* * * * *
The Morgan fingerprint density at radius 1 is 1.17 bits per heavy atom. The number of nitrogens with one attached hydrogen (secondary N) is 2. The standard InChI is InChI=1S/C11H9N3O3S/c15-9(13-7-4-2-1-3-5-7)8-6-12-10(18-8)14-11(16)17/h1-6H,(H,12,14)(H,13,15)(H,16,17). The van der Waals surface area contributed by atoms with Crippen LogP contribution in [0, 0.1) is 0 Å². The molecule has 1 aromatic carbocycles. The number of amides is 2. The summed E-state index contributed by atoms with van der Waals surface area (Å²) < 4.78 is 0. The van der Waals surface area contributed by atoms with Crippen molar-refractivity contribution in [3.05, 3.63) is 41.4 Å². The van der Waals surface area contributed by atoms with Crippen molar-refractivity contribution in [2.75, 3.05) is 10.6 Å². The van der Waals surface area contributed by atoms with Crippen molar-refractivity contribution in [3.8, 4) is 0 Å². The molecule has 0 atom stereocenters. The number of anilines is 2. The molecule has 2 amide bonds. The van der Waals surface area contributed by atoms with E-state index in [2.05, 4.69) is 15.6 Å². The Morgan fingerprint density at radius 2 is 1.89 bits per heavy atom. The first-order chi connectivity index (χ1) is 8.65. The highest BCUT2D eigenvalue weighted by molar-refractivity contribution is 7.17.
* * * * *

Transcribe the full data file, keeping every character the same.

The Morgan fingerprint density at radius 1 is 1.17 bits per heavy atom. The number of nitrogens with one attached hydrogen (secondary N) is 2. The standard InChI is InChI=1S/C11H9N3O3S/c15-9(13-7-4-2-1-3-5-7)8-6-12-10(18-8)14-11(16)17/h1-6H,(H,12,14)(H,13,15)(H,16,17). The van der Waals surface area contributed by atoms with Crippen LogP contribution in [0, 0.1) is 0 Å². The molecule has 1 aromatic carbocycles. The number of amides is 2. The summed E-state index contributed by atoms with van der Waals surface area (Å²) < 4.78 is 0. The van der Waals surface area contributed by atoms with Crippen molar-refractivity contribution in [3.05, 3.63) is 41.4 Å². The van der Waals surface area contributed by atoms with Crippen molar-refractivity contribution in [2.75, 3.05) is 10.6 Å². The van der Waals surface area contributed by atoms with Crippen molar-refractivity contribution in [3.8, 4) is 0 Å². The molecule has 0 atom stereocenters. The number of anilines is 2. The molecule has 2 amide bonds. The van der Waals surface area contributed by atoms with E-state index in [2.05, 4.69) is 15.6 Å². The Morgan fingerprint density at radius 2 is 1.89 bits per heavy atom. The first-order chi connectivity index (χ1) is 8.65. The highest BCUT2D eigenvalue weighted by molar-refractivity contribution is 7.17.